VA Research and Development LOGO

Logo for the Journal of Rehab R&D
Volume 41 Number 1, January/February 2004
Pages xv — xix

William A. Bauman, MD; Ann M. Spungen, EdD;
Jack Wang, MS; Richard N. Pierson, Jr, MD

Purpose of the Work. The objective of this study was to determine energy expenditure and fat-free mass (FFM), as well as the relationships between these parameters, in persons with spinal cord injury (SCI). Subjects and Procedures. Thirteen pairs of monozygotic twins discordant for SCI were studied. Basal energy expenditure (BEE) and resting energy expenditure (REE) were determined by indirect calorimetry. Measurements for FFM and fat mass were obtained by dual-energy x-ray absorptiometry. Total body potassium (TBK) was determined by a whole-body counting chamber. Values are expressed as mean ± standard deviation. Results. BEE and REE of the twins with SCI were significantly less than the able-bodied co-twins (1387 ± 268 vs. 1660 ± 324 kcal/d, p < 0.005, and 1682 ± 388 vs. 1854 ± 376 kcal/d, p < 0.05, respectively). Regardless of the group, direct and highly significant relationships were evident among BEE or REE and FFM or TBK. Thus, twins with SCI had lower energy expenditure than their able-bodied co-twins. Regardless of paralysis, direct linear relationships existed between energy expenditure and measures of lean mass. Relevance to the Veteran Population. For the maintenance of body weight, the caloric content of the diet should be directly related to energy expenditure. In persons with SCI, lean mass is reduced, and the magnitude of this reduction is directly related to energy expenditure. Because the relationship of lean mass to energy expenditure is similar in those with SCI and able-bodied persons, the prescription of energy needs for individuals with SCI may be computed if a surrogate measure of body composition providing a measure of lean tissue is employed.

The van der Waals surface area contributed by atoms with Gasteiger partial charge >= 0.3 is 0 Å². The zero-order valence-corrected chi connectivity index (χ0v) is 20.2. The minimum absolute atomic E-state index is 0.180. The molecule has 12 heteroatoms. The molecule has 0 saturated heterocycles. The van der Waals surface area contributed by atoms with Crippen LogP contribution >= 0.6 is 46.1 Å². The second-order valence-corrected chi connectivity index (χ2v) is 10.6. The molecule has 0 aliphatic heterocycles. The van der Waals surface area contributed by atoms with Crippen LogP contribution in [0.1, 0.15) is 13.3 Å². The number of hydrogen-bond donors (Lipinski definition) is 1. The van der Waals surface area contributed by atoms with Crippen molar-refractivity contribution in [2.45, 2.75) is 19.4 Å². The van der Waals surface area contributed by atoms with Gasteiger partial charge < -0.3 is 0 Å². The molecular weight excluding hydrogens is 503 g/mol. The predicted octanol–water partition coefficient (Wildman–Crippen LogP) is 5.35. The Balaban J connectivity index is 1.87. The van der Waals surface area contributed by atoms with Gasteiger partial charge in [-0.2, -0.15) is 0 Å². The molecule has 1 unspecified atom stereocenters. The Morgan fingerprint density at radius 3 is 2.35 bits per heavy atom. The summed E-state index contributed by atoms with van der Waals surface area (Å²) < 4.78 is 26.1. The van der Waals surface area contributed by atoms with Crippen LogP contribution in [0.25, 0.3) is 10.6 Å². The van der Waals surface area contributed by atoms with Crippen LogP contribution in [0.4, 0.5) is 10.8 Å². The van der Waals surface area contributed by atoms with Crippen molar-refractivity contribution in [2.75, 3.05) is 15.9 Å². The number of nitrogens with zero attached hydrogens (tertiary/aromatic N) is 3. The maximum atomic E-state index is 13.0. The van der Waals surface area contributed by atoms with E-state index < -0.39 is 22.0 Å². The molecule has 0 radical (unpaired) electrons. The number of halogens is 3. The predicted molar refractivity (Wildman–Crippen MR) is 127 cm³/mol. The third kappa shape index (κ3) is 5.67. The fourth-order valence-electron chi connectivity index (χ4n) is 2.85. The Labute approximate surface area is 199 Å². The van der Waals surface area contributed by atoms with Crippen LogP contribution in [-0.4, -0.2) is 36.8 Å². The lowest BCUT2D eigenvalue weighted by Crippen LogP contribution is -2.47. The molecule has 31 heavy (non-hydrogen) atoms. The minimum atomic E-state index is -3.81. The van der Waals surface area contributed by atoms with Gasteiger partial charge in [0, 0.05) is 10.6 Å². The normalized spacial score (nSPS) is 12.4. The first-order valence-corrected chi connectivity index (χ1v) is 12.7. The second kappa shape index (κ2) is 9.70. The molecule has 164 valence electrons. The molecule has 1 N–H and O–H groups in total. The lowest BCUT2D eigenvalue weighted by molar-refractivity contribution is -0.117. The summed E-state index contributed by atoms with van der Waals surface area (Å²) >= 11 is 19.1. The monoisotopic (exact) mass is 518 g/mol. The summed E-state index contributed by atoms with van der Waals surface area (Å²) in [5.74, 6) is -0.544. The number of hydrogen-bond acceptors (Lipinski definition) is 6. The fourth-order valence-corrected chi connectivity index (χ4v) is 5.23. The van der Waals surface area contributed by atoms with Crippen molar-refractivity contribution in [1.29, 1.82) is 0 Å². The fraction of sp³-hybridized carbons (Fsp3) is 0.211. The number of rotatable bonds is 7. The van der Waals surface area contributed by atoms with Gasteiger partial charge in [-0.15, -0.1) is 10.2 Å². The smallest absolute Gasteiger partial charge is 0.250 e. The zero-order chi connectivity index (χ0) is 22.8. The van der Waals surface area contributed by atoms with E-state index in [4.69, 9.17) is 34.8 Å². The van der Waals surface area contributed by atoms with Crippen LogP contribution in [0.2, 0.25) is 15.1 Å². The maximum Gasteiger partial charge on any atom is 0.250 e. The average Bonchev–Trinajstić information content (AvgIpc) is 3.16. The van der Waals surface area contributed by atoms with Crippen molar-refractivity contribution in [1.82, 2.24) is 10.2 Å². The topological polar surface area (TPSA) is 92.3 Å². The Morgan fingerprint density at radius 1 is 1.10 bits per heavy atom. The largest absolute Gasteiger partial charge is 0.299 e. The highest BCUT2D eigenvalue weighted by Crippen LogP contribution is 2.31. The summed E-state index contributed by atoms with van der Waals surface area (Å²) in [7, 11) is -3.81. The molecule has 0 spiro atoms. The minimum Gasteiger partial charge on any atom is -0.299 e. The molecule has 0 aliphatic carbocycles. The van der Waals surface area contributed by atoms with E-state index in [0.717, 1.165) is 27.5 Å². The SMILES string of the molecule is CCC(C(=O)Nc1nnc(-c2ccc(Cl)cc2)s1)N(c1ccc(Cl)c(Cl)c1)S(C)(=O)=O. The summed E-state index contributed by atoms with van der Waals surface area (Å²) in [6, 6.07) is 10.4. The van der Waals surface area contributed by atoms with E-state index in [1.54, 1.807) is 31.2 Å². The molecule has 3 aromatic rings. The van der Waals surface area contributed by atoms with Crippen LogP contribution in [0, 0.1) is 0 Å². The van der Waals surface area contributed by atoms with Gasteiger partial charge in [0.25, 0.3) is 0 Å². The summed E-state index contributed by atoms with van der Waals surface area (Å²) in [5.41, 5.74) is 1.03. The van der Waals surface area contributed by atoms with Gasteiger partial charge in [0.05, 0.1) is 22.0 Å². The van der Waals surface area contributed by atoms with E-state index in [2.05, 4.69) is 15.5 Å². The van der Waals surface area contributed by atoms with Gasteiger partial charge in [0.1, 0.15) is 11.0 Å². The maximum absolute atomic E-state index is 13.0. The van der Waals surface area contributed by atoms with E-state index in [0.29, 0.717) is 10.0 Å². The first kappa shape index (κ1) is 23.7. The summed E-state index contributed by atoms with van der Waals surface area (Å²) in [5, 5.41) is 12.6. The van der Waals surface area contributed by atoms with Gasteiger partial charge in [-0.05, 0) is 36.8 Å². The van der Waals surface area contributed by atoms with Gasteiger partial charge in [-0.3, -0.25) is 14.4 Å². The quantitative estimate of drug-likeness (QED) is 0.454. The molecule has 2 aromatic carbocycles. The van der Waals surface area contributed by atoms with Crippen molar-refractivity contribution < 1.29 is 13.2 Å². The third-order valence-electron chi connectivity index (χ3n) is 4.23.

William A. Bauman, MD
Effect of variable loading in the determination of upper-limb anaerobic power in persons with tetraplegia
Patrick L. Jacobs, PhD; Brad M. Johnson, MS;
Edward T. Mahoney, MA; Andrew B. Carter, BS;
Gabriel A. Somarriba, BS

Purpose of the Work. The assessment of anaerobic power provides useful information regarding the ability of an individual to perform relatively high bursts of muscular force. This study examined a range of resistance loads during arm Wingate Anaerobic Testing (WAnT) in persons with different levels of cervical spinal cord injury (SCI). Subjects and Procedures. Thirty-nine persons with motor-complete SCI tetraplegia (13 persons each at C5, C6, and C7) performed six bouts of arm-crank WAnT with relative loads equivalent to 1.0, 1.5, 2.0, 2.5, 3.0, and 3.5 percent of body mass (BM). Values of peak power and mean power were determined and compared between loading levels for each subject group. Results. The resistance loads that provided the greatest values of mean power varied between the three groups: C5 = 1.0 or 1.5 percent of BM, C6 = 1.5 or 2.0 percent of BM, and C7 = 2.5, 3.0, or 3.5 percent of BM. Relevance to the Veteran Population. The appropriate external load for arm WAnT is specific to the level of tetraplegia. This simple and quick test may provide useful assessment of upper-body power in persons with cervical-level SCI.

Patrick L. Jacobs, PhD
Effects of spinal cord injury on lower-limbpassive joint moments revealed through a nonlinear viscoelastic model
Kofi Amankwah, MS; Ronald J. Triolo, PhD;
Robert Kirsch, PhD